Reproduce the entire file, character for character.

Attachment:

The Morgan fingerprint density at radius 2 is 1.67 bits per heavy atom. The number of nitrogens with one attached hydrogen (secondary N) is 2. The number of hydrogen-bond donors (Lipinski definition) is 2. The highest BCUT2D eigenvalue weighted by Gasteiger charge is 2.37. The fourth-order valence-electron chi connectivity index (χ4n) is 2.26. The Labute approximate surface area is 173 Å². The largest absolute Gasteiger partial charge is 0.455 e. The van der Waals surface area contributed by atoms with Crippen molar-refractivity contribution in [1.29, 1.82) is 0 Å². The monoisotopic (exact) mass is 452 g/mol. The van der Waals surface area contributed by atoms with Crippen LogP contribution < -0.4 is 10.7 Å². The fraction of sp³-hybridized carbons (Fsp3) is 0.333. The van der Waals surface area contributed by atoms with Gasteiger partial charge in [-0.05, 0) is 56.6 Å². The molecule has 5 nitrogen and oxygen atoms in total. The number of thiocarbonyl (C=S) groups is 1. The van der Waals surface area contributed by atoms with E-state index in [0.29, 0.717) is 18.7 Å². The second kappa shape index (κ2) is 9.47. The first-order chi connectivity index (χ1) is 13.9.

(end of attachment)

The Morgan fingerprint density at radius 2 is 1.67 bits per heavy atom. The number of nitrogens with one attached hydrogen (secondary N) is 2. The number of hydrogen-bond donors (Lipinski definition) is 2. The highest BCUT2D eigenvalue weighted by Gasteiger charge is 2.37. The fourth-order valence-electron chi connectivity index (χ4n) is 2.26. The Labute approximate surface area is 173 Å². The largest absolute Gasteiger partial charge is 0.455 e. The van der Waals surface area contributed by atoms with Crippen molar-refractivity contribution in [1.29, 1.82) is 0 Å². The monoisotopic (exact) mass is 452 g/mol. The van der Waals surface area contributed by atoms with Crippen LogP contribution < -0.4 is 10.7 Å². The fraction of sp³-hybridized carbons (Fsp3) is 0.333. The van der Waals surface area contributed by atoms with Gasteiger partial charge in [-0.05, 0) is 56.6 Å². The molecule has 5 nitrogen and oxygen atoms in total. The number of thiocarbonyl (C=S) groups is 1. The van der Waals surface area contributed by atoms with E-state index in [0.29, 0.717) is 18.7 Å². The second kappa shape index (κ2) is 9.47. The first-order chi connectivity index (χ1) is 13.9.